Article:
Betanin--a food colorant with biological activity

Mol Nutr Food Res. 2015 Jan;59(1):36-47. doi: 10.1002/mnfr.201400484. Epub 2014 Oct 3.


Betalains are water-soluble nitrogen-containing pigments that are subdivided in red-violet betacyanins and yellow-orange betaxanthins. Due to glycosylation and acylation betalains exhibit a huge structural diversity. Betanin (betanidin-5-O-β-glucoside) is the most common betacyanin in the plant kingdom. According to the regulation on food additives betanin is permitted quantum satis as a natural red food colorant (E162). Moreover, betanin is used as colorant in cosmetics and pharmaceuticals. Recently, potential health benefits of betalains and betalain-rich foods (e.g. red beet, Opuntia sp.) have been discussed. Betanin is a scavenger of reactive oxygen species and exhibits gene-regulatory activity partly via nuclear factor (erythroid-derived 2)-like 2-(Nrf2) dependent signaling pathways. Betanin may induce phase II enzymes and antioxidant defense mechanisms. Furthermore, betanin possibly prevents LDL oxidation and DNA damage. Potential blood pressure lowering effects of red beet seem to be mainly mediated by dietary nitrate rather than by betanin per se.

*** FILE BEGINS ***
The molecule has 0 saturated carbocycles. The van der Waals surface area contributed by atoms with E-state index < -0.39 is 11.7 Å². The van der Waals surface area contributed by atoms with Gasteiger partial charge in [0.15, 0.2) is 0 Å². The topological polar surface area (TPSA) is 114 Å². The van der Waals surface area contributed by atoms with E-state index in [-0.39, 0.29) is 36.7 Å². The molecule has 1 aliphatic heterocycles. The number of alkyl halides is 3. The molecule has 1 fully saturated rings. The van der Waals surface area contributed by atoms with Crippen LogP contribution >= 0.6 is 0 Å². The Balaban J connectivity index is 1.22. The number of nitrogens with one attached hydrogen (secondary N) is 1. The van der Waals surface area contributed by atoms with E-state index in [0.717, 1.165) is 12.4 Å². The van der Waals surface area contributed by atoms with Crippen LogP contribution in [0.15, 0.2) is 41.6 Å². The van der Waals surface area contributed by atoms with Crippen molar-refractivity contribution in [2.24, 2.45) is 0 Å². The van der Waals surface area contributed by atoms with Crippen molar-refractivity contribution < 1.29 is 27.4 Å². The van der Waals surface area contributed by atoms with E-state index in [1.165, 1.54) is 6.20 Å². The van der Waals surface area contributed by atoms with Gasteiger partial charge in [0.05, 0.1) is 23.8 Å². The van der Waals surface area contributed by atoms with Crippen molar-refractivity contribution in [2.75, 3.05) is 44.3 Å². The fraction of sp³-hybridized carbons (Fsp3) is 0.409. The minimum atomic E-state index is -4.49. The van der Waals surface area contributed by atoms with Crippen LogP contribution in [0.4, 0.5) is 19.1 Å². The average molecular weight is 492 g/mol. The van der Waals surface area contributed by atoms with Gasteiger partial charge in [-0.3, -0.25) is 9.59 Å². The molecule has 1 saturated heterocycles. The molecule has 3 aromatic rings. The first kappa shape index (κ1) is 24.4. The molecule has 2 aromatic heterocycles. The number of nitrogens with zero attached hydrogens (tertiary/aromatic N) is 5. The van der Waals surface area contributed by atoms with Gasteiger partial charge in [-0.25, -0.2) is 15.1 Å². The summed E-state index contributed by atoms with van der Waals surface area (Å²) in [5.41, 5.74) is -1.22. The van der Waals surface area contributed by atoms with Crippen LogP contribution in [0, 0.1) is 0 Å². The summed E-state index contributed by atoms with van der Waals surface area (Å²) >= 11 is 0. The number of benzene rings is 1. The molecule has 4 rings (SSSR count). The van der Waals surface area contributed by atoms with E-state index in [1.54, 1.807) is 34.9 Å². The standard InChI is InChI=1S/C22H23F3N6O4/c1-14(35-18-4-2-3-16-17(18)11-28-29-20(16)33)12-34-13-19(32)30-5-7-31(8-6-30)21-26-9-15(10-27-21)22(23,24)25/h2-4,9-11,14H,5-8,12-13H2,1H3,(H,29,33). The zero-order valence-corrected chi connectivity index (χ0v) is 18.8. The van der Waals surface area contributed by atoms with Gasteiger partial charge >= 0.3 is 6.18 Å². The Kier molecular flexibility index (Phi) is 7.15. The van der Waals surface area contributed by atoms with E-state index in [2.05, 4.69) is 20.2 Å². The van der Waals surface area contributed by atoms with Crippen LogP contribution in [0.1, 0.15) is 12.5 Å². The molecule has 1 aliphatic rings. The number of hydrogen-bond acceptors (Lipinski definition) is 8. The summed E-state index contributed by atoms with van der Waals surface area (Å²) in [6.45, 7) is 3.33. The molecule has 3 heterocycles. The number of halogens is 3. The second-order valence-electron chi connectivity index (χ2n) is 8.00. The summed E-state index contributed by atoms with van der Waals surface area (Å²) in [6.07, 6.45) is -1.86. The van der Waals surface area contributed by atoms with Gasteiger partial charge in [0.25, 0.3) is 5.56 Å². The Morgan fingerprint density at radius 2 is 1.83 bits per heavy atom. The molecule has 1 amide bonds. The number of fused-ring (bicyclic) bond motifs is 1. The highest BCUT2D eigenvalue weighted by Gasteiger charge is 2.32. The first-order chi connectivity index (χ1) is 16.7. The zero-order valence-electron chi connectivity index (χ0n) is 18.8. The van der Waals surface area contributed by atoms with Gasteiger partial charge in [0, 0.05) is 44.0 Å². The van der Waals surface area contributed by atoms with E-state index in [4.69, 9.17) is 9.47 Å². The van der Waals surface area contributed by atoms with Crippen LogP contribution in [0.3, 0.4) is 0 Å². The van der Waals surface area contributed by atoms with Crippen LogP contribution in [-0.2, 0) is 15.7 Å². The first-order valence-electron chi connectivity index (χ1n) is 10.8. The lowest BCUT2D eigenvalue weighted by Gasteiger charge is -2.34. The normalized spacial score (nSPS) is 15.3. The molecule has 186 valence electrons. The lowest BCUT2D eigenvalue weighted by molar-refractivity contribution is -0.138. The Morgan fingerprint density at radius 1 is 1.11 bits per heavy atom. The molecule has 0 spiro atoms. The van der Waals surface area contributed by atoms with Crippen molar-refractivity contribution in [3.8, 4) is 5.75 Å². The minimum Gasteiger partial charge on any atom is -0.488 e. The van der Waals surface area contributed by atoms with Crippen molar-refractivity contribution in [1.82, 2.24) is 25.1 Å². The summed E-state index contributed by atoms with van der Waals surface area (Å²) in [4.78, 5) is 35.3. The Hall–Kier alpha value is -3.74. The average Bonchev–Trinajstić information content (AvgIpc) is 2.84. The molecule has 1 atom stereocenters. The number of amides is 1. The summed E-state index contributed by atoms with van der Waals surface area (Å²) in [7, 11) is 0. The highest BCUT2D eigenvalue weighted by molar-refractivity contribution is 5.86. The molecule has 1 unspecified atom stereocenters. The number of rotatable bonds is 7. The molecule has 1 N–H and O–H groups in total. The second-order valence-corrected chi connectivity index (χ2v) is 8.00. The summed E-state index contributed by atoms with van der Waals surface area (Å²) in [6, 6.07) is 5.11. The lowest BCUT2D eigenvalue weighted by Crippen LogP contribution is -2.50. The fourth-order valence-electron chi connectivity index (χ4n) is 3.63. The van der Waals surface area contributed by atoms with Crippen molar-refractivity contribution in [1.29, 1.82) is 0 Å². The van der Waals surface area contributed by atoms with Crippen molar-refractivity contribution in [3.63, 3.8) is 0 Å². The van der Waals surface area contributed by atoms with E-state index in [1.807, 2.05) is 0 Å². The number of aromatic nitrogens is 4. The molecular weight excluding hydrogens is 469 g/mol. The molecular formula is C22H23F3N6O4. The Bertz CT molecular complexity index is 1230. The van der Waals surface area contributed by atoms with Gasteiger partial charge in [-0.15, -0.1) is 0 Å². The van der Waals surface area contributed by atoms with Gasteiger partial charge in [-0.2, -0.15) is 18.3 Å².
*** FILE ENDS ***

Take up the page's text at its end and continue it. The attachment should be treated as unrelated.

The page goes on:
Keywords: Antioxidant; Betanin; Food colorant; Gene regulatory activity; Health benefits.

Publication types

  • Review

MeSH terms

  • Antioxidants / chemistry*
  • Beta vulgaris / chemistry
  • Betacyanins / chemistry*
  • Biological Availability
  • Food Coloring Agents / chemistry*
  • Humans
  • Opuntia / chemistry
  • Phytochemicals / chemistry
  • Plant Extracts / chemistry*
  • Vasodilator Agents / chemistry


  • Antioxidants
  • Betacyanins
  • Food Coloring Agents
  • Phytochemicals
  • Plant Extracts
  • Vasodilator Agents
  • betanin